Whenever I see a DAO or ICO contract, the token contract is a contract at a different address... Let's say I want to create a democratic DAO contract without an owner. When someone sends 1 ETH to the contract some tokens are generated by the contract and credited to the msg.sender (up to a specified maximum supply) wouldn't it make sense to pack them into one contract? What speaks against it or why are those contracts always separated from each other?

2 Answers 2


There are several possible reasons:

  • Block Gas limit: The block gas limit limits how much functionality you can include in a single contract. This should be a non-issue because mainnet has 8M gas limit and it should be enough for most contracts.
  • Security: Having separate contracts can make them easier to audit, each one is has a single purpose. But having two contracts can make interactions between them more complex.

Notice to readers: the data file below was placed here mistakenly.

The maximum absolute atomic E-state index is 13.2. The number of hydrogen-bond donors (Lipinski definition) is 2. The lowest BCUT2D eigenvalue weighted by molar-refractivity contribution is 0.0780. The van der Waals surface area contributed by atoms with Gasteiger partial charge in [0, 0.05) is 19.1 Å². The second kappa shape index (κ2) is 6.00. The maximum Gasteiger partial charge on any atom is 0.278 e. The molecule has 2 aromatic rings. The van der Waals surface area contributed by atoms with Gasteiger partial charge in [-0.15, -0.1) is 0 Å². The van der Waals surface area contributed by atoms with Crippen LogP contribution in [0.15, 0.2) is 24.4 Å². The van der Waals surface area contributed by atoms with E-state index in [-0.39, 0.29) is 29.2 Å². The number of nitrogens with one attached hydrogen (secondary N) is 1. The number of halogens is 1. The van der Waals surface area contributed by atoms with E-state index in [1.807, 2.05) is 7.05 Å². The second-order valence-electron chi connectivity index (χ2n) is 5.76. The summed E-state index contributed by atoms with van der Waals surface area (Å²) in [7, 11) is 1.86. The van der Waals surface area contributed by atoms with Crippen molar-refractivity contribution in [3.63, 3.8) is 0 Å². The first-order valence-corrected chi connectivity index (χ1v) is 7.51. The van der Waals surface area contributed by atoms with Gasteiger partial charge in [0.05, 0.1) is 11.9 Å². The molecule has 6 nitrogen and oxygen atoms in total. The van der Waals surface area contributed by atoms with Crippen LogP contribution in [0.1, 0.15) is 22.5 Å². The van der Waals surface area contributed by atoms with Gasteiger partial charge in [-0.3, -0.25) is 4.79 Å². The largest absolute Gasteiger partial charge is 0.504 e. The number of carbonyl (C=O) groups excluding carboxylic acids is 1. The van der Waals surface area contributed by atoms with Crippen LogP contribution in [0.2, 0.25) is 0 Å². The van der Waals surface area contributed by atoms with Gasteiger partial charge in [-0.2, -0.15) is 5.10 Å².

• Upgradability: You can upgrade one contract without affecting the other too much.

But each crowdsale is different and you can priviledge one aspect over others, like usability, or simplicity.


Separation of concerns is a good programming practice.

The smart contract world needs to keep up with the best programming practices, as otherwise we have a bunch of amateurs going around and losing other people's money.

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